International mediators invited Palestinian President Mahmoud Abbas and Israeli Prime Minister Ehud Olmert for talks in Cairo this month, stepping into the vacuum created by the Palestinians' last-minute cancellation of a meeting Thursday between the two men.
The diplomatic maneuvering took place at a time when a brittle truce between rival Palestinian gunmen began to unravel. One gunman from Abbas' Fatah faction was killed before daybreak Thursday in a shootout with fighters from the rival Hamas faction in the southern Gaza Strip - the first fatality in Palestinian infighting since the truce took hold in mid-May.
More than 50 Palestinians died in two weeks of internal strife that eased after Hamas stepped up its rocket attacks on Israel, drawing dozens of Israeli airstrikes and unifying the Palestinian groups against their common enemy.
The bombardments on both sides, which shattered a five-month-old truce between Israel and Gaza militants, have eased dramatically in recent days. But with the situation so volatile, the latest round of Palestinian-Israeli violence - which killed more than 60 Palestinians, most of them militants, and two Israeli civilians - was to have dominated the Olmert-Abbas meeting Thursday in the West Bank town of Jericho.
The Palestinians called it off, however, accusing Israel of rejecting all their proposals in preparatory talks.
In lieu of that meeting, the so-called Quartet of Mideast mediators - the U.S., EU, Russia and the U.N. - invited the two leaders for talks in Egypt on June 25, Palestinian Foreign Minister Ziad Abu Amr announced.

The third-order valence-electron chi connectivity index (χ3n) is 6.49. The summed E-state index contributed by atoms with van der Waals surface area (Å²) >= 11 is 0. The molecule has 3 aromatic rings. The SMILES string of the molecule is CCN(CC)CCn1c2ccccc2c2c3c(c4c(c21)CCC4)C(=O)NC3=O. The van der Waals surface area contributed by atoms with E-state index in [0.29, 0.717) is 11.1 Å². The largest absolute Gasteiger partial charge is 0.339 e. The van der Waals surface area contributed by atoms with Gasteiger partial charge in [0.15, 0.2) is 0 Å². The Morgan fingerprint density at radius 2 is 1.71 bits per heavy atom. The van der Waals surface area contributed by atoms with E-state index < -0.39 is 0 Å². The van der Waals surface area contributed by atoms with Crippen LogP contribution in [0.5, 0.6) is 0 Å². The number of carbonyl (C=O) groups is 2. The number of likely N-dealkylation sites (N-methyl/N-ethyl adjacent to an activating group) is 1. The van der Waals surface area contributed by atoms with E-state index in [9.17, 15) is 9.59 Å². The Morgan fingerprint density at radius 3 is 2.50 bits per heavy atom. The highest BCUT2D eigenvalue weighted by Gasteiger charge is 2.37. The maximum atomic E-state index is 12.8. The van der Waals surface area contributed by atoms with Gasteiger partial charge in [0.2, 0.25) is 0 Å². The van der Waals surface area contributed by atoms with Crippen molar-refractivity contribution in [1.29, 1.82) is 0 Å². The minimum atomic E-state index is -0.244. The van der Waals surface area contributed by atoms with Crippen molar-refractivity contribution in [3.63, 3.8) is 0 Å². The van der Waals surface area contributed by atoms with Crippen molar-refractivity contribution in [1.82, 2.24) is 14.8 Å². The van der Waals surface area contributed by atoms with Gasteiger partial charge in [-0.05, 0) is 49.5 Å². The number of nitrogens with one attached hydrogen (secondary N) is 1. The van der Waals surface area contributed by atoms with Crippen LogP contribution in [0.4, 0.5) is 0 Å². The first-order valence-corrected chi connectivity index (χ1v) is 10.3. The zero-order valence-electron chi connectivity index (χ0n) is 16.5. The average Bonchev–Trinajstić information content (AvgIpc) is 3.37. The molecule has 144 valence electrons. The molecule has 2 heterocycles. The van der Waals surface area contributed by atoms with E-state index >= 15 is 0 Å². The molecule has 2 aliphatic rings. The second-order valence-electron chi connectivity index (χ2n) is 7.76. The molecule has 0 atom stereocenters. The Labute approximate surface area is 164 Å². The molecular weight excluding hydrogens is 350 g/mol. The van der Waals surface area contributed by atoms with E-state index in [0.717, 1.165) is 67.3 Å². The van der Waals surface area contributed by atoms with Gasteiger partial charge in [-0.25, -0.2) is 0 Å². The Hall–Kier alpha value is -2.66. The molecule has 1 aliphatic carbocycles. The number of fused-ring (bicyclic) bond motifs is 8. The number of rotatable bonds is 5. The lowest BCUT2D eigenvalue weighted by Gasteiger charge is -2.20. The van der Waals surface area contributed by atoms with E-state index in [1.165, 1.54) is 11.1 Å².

Representatives of the 22-member Arab League, which is pushing a sweeping peace plan, will also attend, Abu Amr said.
U.S. and Egyptian officials confirmed the planned gathering in Cairo. Olmert's office said it has not received a formal invitation.
The Olmert-Abbas meeting was supposed to be one of a series of get-togethers meant to bring Israelis and Palestinians closer to talks on a final peace deal. But Palestinian officials faulted Israel for rejecting an Abbas proposal to reinstate the Gaza cease-fire in Gaza and then expand it a month later to the West Bank, where Israeli troops pursue wanted militants in frequent and sometimes deadly raids. Israel sees the proposal as a ruse that would allow militants to regroup and intensify attacks.
Another key sticking point was Israel's refusal to release hundreds of millions of dollars in tax money it collects for the Palestinians. Israel froze the payments last year after Hamas was elected to power, demanding the militant group accept international calls to renounce violence and recognize the Jewish state.
The cutoff in payments, along with international sanctions against the Palestinian government meant to pressure Hamas to change its stripes, have deepened the crushing poverty in Gaza and the West Bank. Hamas brought the more moderate Fatah into its government in March, but the sanctions have remained intact for the most part because Hamas hasn't modified its anti-Israel ideology.